MONONGALIA COUNTY, W.Va. — A police officer in Westover previously accused of using excessive force is named in a new civil rights lawsuit from a citizen which also alleges failures within the Monongalia County city, including “knowingly hiring dangerous officers.”
The plaintiff, William Cox, claims he was falsely arrested and beaten after recording video of two Westover police officers on his cell phone in Aug. 2019 while waiting for a Mountain Line bus on his way to work.
Named in the lawsuit were Westover Officer Aaron Dalton, Westover Officer Justice Carver and the City of Westover.
The alleged attack happened at 11 a.m. on Aug. 25, 2019 when the two officers were on patrol and stopped to question Cox about why he was recording them.
The situation escalated.
What followed from the officers, according to the lawsuit filing, was “a merciless onslaught of punches, kicks, and pepper spray when he (Cox) was defenseless.”
Cox was then arrested for on a count of obstruction and two counts of assault and battery on a police officer.
Later, while under arrest, he had to be treated for injuries at WVU Medicine’s Ruby Memorial Hospital before he was taken to the North Central Regional Jail where he stayed for nearly 40 days, according to the lawsuit.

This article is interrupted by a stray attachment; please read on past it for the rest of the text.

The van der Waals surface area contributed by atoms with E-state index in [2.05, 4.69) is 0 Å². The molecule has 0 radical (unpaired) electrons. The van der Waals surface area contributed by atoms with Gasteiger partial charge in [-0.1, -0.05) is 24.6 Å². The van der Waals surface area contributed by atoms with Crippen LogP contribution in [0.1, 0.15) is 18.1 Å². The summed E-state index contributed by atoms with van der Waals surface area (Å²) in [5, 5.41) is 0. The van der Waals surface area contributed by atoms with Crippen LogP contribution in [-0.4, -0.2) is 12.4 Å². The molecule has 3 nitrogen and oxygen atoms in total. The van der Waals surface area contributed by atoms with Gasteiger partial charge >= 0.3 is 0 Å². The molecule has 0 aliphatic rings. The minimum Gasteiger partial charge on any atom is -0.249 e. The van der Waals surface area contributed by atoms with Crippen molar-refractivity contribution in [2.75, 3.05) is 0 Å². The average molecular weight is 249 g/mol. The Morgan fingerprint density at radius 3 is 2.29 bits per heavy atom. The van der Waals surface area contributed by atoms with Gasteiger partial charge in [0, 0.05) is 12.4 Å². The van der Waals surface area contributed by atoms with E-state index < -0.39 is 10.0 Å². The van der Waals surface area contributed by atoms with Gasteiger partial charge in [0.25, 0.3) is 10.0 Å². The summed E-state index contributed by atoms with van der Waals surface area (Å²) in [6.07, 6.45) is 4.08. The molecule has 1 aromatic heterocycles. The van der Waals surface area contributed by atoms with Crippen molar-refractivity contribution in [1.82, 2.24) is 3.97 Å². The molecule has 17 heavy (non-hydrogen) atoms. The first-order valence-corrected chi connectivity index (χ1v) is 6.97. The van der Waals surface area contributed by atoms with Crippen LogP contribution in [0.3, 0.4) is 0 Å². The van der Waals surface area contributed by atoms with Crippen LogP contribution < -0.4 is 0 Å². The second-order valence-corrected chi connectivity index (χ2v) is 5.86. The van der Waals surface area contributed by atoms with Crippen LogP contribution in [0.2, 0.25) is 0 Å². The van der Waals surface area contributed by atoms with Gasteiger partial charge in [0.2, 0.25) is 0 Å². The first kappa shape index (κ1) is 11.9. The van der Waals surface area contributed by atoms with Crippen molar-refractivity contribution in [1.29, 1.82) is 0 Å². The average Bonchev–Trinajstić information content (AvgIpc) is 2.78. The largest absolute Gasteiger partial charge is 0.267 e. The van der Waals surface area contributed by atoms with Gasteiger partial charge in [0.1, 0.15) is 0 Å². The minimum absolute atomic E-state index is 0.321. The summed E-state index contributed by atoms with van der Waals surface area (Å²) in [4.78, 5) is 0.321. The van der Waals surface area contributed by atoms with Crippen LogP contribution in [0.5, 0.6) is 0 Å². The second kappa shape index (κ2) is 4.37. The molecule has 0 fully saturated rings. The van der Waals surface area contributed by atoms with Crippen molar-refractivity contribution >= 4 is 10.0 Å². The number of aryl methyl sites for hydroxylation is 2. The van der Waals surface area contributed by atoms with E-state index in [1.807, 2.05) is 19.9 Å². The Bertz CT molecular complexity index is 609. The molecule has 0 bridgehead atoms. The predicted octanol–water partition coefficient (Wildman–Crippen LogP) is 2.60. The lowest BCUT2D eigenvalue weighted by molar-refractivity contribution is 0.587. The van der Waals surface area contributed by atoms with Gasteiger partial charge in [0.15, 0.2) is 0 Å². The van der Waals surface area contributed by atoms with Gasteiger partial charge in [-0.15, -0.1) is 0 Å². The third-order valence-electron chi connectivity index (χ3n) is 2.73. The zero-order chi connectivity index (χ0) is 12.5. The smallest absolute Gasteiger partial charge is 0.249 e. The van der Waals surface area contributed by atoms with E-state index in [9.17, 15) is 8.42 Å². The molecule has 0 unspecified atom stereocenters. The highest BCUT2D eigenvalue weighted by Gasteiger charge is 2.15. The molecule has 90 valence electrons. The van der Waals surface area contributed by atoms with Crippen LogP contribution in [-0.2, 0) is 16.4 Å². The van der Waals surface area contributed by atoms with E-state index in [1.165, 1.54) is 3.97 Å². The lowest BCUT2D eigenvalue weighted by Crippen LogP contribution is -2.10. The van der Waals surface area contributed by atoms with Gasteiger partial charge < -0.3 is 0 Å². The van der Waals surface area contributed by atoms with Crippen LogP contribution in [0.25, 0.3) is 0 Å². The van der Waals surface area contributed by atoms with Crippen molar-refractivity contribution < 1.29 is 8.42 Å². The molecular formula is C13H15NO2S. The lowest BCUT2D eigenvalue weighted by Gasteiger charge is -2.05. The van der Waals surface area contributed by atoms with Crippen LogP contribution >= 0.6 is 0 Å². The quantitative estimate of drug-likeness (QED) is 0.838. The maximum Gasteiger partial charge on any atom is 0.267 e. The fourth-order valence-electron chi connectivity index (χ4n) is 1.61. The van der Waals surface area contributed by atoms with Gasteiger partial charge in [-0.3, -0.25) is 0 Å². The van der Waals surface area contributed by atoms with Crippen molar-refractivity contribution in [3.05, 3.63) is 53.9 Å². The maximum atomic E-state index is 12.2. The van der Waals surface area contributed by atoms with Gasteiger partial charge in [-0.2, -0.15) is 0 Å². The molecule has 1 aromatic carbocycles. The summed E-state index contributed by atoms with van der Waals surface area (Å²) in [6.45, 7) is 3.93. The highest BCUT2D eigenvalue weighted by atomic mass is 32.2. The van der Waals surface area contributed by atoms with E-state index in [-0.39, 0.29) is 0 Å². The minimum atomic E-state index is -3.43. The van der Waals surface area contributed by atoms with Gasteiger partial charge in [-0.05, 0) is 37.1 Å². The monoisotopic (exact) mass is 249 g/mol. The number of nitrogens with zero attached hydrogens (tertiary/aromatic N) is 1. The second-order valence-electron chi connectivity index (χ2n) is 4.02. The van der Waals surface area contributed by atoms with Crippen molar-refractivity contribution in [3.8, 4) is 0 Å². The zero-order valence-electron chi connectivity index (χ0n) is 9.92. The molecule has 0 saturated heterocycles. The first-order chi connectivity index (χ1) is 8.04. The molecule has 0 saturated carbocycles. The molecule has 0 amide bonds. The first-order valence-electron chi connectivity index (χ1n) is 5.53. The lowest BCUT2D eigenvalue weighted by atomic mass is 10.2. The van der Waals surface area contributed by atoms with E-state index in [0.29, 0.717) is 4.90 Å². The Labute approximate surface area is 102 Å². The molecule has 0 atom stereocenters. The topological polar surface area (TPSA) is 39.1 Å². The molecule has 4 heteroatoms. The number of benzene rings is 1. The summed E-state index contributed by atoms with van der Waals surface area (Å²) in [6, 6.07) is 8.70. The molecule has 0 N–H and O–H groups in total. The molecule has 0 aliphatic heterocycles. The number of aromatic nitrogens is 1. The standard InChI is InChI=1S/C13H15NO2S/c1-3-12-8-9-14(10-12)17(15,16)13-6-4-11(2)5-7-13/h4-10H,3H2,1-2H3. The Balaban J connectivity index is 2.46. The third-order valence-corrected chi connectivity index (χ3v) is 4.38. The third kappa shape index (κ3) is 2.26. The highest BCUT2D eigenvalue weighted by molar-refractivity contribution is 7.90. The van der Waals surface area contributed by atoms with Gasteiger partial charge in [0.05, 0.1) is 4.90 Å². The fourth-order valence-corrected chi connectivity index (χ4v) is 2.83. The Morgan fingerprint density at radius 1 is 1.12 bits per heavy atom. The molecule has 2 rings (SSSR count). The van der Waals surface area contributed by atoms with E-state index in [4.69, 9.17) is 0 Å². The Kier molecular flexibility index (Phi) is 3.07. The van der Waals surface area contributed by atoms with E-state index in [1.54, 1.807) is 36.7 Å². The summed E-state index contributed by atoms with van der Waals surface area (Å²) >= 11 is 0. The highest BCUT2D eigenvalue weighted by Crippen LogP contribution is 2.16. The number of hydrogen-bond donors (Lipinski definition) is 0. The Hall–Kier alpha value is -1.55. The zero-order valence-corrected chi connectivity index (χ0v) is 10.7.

Cox was released in Oct. 2019 on personal recognizance bond.
Criminal charges against him were dismissed in Oct. 2020.
Attorneys for Cox said surveillance video from a nearby business captured the attack which was also recorded on Cox’s cell phone that was never returned to him.
With the lawsuit Cox was seeking compensatory, special and punitive damages along with the appointment of a receiver or another authority to “ensure that the City of Westover properly trains and supervises its police officers.”
“The failure of The City of Westover to reprimand, punish, retrain, or terminate Defendant Officers for their role in the attack on Mr. Cox and subsequent filing of false police reports inconsistent with surveillance footage represents a systemic failure in the patterns, practice,
and governance of the police department by The City of Westover,” the lawsuit alleged.
The lawsuit references earlier allegations against Officer Dalton and, another officer, Officer Zachary Fesko, for an incident on New Year’s Day 2019 when a man, Andre Howton, called police to have a woman removed from his home.
That man, Howton, was pulled from the home and beaten in an incident that was recorded on body camera video.
Howton’s injuries included multiple facial fractures, three broken teeth and other permanent injuries.
Former Westover Police Chief Richard Panico, who was named with Officers Dalton and Fesko in a lawsuit from Howton, resigned last year and was replaced with an appointee, Chief Joseph Adams, a retired State Police trooper.
The appointment of Chief Adams came after eleven Westover police officers called for the removal of one of their own officers based on a list of alleged violations.
An outside investigation was launched.
Dalton’s status with the Westover Police Department as of Thursday was not clear.
MetroNews left a message with Adams seeking comment about the Cox lawsuit.